Zauli has been internationally known since the late 1950s and his work can be found in thirty-six museums around the world. The Zauli Museum is located in the artist’s actual studio, which has also been a mecca for other great artists, in the latter half of the 20th century. 

Visitors to the Museum will discover the process of an artist who transitioned from ceramist to sculptor without ever betraying his roots. The studio-workshop portion of the itinerary is not to be missed: from the clay storage area to the glaze room, from the kiln room to the large relief room, where a clump of earth became a sculpture.

Photo courtesy: Cristina Bagnara

11:00 AM: La Vecchia Faenza

In Via Sant 'Ippolito, 23/A (just steps from the Zauli Museum), there is the La Vecchia Faenza workshop. Since 1968, it has been producing hand-painted artistic majolica with traditional Faenza decorations, as well as one-of-a-kind "Raffaellesca" pieces and paintings with floral patterns. Beyond the beautiful exhibition, you can also visit the actual laboratory where various types of artistic ceramics are made.

Photo courtesy: Raffaele Tassinari 

12:00 PM: Atelier Antonella Cimatti

Nearby, in Corso Garibaldi 16, be sure to make an appointment to visit artist Antonella Cimatti’s Atelier. Cimatti’s light installations using porcelain with advanced ceramic materials, LEDs, and optical fibers are described as elegant and weightless as she perfects a harmonious balance of porcelain and light.

Photo courtesy: Raffaele Tassinari 

1:00pm: Lunch

Just minutes away on foot, you can go to the market in the Piazza del Popolo, great for vegetarians alike.

Photo courtesy: Raffaele Tassinari 
Photo courtesy: Ceramica Gatti

2:30 PM: Ceramica Gatti

Continuing on with our workshop itinerary, about 20 minutes away (by foot) from the center, is the historic Ceramica Gatti workshop, which is a must to visit (Via Pompignoli, 2/4).

Founded in 1928 by Riccardo Gatti in Faenza, this ceramic art workshop has been characterized by its diligent search for innovative techniques and approaches and by its prolific production of unique works. Distinctive features of the workshop's activity include its dedication to hand-crafted majolica production, interaction with various artists and designers over the years, and fruitfully enriching all of the artisans involved.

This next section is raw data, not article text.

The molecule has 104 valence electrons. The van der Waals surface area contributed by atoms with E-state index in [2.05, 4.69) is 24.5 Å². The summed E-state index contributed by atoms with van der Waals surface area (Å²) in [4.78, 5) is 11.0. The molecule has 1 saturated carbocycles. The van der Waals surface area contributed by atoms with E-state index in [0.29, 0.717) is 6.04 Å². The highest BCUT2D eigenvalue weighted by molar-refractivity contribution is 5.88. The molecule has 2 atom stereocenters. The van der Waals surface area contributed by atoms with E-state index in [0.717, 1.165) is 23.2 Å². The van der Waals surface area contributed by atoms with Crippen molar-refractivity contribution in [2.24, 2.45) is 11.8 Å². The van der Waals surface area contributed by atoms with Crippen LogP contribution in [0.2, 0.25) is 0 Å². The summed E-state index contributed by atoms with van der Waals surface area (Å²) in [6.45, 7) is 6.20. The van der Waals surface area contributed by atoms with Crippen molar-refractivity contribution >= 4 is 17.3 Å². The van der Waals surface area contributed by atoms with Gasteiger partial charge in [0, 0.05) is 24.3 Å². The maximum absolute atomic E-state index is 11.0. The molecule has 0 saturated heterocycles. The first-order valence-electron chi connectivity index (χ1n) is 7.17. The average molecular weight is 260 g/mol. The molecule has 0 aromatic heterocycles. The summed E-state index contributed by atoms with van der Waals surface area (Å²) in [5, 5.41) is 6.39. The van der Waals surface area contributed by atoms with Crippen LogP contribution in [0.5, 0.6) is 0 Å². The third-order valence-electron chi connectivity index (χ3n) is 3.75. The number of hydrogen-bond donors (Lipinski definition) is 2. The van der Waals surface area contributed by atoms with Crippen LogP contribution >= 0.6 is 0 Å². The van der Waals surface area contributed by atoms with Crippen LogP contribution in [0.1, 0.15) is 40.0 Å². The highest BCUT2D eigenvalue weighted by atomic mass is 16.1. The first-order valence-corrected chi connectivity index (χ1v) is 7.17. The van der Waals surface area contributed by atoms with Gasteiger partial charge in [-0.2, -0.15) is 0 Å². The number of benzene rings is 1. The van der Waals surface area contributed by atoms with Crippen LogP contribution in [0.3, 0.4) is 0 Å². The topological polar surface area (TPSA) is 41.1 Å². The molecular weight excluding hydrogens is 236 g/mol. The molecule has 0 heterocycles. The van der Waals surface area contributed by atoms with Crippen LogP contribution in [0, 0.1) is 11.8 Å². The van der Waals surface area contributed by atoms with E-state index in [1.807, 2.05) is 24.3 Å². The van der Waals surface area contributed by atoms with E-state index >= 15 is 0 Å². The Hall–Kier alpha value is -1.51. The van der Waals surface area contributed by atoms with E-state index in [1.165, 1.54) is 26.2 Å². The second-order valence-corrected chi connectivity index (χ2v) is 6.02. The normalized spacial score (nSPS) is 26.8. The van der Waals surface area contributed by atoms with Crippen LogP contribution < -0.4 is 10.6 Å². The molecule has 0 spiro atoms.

These rewarding collaborations have bolstered their capacity for listening and interpreting fundamental qualities to guarantee fruitful alliances between creators and artisans. The list of collaborations is long and precious, from the first collaborations with the futurists to those with Bruno Munari and then Gio Ponti, Ettore Sottsass, Carla Accardi, Luigi Ontani, Ugo La Pietra, Mimmo Paladino, Alessandro Mendini, Liliana Moro, and Stefano Arienti.

Just as precious is the mark that they have all left and continue to leave on Gatti’s ceramists. As any authentic artisan workshop, Ceramica Gatti is a versatile reality, a place of cultural transmission and values, of intersections between disciplines, of views on reality, of passion, and a meeting point between different expertise.

In 1998, a permanent museum was inaugurated in the historic premises of the workshop, where the public can admire an invaluable retrospective collection of the rarest ceramic works created by Riccardo Gatti starting from 1908.

Returning to the center: continue along Corso Mazzini where you’ll find four ceramic studios, all very close to one another. You can also visit the shop Spazio Ceramica Faenza, via Pistocchi 16, where you can see a collection of all the Faenza ceramists, even those whose studios are further away.

4:00 PM: Fiorenza Pancino

Via S. Filippo Neri, 2 - While Fiorenza Pancino loves ceramics, she is also known to dabble in other mediums such as video, photography, and materials such as paper and fabric.

Photo courtesy: Fiorenza Pancino

4:30 PM: Elvira Keller

Corso Giuseppe Mazzini, 63 - Elvira Keller works with stoneware and majolica, producing functional wares, personalized pieces, ceramic sculptures, and site-specific private and public installations.

Photo courtesy: Chiara Casanova

5:00 PM: Mirta Morigi Bottega